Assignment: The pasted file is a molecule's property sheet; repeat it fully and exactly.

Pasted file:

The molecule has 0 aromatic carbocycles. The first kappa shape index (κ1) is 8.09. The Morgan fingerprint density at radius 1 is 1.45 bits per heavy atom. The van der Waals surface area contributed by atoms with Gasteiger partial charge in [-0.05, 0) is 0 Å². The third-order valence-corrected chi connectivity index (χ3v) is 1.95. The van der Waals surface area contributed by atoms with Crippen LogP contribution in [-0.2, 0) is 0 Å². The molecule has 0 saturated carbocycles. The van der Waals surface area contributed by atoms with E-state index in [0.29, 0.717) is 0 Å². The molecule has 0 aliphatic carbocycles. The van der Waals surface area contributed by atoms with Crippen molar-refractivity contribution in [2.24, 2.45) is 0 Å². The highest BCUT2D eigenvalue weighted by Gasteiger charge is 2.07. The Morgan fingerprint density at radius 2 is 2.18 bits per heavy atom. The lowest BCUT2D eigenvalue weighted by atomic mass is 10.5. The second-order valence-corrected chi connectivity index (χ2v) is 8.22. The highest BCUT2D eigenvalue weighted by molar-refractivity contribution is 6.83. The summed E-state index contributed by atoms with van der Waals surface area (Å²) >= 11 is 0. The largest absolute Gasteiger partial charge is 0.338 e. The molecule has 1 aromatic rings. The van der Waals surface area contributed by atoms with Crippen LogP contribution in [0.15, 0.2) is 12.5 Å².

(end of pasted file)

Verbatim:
The molecule has 0 aromatic carbocycles. The first kappa shape index (κ1) is 8.09. The Morgan fingerprint density at radius 1 is 1.45 bits per heavy atom. The van der Waals surface area contributed by atoms with Gasteiger partial charge in [-0.05, 0) is 0 Å². The third-order valence-corrected chi connectivity index (χ3v) is 1.95. The van der Waals surface area contributed by atoms with Crippen LogP contribution in [-0.2, 0) is 0 Å². The molecule has 0 saturated carbocycles. The van der Waals surface area contributed by atoms with E-state index in [0.29, 0.717) is 0 Å². The molecule has 0 aliphatic carbocycles. The van der Waals surface area contributed by atoms with Crippen molar-refractivity contribution in [2.24, 2.45) is 0 Å². The highest BCUT2D eigenvalue weighted by Gasteiger charge is 2.07. The Morgan fingerprint density at radius 2 is 2.18 bits per heavy atom. The lowest BCUT2D eigenvalue weighted by atomic mass is 10.5. The second-order valence-corrected chi connectivity index (χ2v) is 8.22. The highest BCUT2D eigenvalue weighted by molar-refractivity contribution is 6.83. The summed E-state index contributed by atoms with van der Waals surface area (Å²) >= 11 is 0. The largest absolute Gasteiger partial charge is 0.338 e. The molecule has 1 aromatic rings. The van der Waals surface area contributed by atoms with Crippen LogP contribution in [0.15, 0.2) is 12.5 Å².